ENCINITAS — As the reward for information on the driver who struck an avid cyclist in Encinitas this month grows, friends of the cyclist said they are trying to take valuable lessons away from the tragedy — for both motorists and non-motorists.
A driver of a white sports utility vehicle struck cyclist John Abate in the early morning hours of Aug. 14, when he and a friend were cycling on Leucadia Boulevard near Quail Gardens Drive. Abate was thrown 25 to 30 feet and suffered major injuries — a compound leg fracture, a broken back and fractured ribs among other serious lacerations.
Abate, who will be coming home from the hospital this week after nearly a week in the intensive care unit in Scripps Memorial Hospital Encinitas, did not wish to speak to The Coast News, instead wanting to focus on his recovery.
But friends of the Category 1 cyclist said that they are focused on finding the driver and the lessons that can be gleaned from the incident.
Jessica Noyola started the reward for information that leads to law enforcement locating the driver. The GoFundMe page, which started with a goal of $2,500 for the reward, has raised nearly $6,000 to date.
“We really feel that the feel that there is someone out there who knows or saw something, and we are trying to get the word out to the community,” Noyola said. “People are definitely seeing the signs we have posted in the community and word of mouth is spreading across the state.”
She urged the driver of vehicle to turn himself or herself in to authorities.
“Wherever they are, I know that their lives are on pause, too,” Noyola said. “I hope and pray they can do the right thing.”
Noyola and Kelly Swamberg, the cyclist who was at Abate’s side at the time of the accident, said they didn’t want the focus to be on the tragedy, nor did they want to make this a cyclist-versus-motorist debate.
Swamberg said that he feels the incident underscores the shared responsibility for all modes of transportation that share roads — pedestrians, cyclists and motorists.
For his part, Swamberg said the biggest takeaway is for him as a cyclist to be visible on the roadway.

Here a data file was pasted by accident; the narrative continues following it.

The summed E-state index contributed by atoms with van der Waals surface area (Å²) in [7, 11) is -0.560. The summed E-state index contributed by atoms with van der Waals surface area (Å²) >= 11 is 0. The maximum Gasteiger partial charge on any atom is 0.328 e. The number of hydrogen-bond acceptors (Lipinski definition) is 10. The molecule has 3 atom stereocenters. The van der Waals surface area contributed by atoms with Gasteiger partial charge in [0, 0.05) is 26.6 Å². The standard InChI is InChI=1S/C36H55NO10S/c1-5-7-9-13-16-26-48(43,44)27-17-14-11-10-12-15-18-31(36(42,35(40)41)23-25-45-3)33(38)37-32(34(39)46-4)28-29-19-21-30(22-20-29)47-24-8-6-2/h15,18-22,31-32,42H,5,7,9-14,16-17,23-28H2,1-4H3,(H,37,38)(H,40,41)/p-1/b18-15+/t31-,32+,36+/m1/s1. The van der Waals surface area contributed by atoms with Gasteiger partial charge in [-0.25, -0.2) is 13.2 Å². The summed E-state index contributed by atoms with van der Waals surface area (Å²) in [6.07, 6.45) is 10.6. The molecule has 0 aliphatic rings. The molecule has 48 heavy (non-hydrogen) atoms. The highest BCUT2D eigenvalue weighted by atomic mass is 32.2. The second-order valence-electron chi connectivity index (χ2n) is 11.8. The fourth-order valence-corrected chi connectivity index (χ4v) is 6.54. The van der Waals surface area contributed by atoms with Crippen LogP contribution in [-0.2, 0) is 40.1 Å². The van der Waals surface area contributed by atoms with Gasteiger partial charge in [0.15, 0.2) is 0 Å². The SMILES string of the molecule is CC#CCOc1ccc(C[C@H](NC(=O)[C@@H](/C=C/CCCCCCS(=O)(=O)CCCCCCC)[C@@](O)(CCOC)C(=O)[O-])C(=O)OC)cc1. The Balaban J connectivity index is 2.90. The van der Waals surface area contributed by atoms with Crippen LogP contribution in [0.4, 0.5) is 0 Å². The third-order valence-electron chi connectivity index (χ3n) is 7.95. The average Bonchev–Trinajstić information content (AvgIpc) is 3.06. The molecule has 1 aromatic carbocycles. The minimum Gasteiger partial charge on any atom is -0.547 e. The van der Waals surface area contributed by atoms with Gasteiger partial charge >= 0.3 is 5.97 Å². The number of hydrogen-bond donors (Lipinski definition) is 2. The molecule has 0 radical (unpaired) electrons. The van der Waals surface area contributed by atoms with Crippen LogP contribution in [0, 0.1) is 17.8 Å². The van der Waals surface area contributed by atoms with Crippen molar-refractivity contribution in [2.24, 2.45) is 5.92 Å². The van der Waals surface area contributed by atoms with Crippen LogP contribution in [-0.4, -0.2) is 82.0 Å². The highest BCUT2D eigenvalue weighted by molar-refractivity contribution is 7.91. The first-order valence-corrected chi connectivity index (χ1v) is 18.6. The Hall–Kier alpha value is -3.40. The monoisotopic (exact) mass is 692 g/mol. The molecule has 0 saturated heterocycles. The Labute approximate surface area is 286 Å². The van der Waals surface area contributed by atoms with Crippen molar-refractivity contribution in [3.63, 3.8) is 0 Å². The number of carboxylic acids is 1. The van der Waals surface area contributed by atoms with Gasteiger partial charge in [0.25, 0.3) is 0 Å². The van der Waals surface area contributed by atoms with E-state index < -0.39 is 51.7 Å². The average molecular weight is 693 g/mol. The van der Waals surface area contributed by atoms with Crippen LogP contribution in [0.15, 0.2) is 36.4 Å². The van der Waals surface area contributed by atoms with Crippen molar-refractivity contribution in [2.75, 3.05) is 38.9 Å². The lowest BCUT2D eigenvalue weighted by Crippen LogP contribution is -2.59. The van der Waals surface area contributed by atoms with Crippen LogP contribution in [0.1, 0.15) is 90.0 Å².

“People are more distracted behind the wheel than ever, and that is not going to decrease anytime soon,” Swamberg said. “What I can do on my end is make sure that I am extremely visible when I am on the road. It is not the coolest factor, and it can be a little obnoxious, but we need to be seen.”
Swamberg said that all people can do their part to make the roadway a safer place, the onus shouldn’t fall solely on motorists.
“This isn’t a cyclist versus motorist conversation,” he said. “This is about the community getting to and from where they want to go safely. How do we do that? We all have to be accountable.”
Swamberg also credited Abate’s wearing of a helmet as potentially lifesaving.
While some in the community have taken the incident as a call for the city to continue to improve bike and pedestrian lanes in the roadway, Noyola said that it might not have made a difference in this case, because Abate and Swamberg were riding on one of the widest bike lanes in the city.
“I am not sure the city has the resources to make completely separate bike paths across the city,” she said. “But we need to continue raise awareness about distracted driving.”
Noyola said she believes that drivers should be required to put away their mobile devices entirely, including hands-free devices, which she said could still be a distraction.
Ultimately, both agreed that the key word to take away from the tragedy is awareness.
“My friend is going to live,” Swamberg said. “And he is some day going to be back on a bike. But I think if we can just take away from this is the fact that all of us have to be aware and accountable.”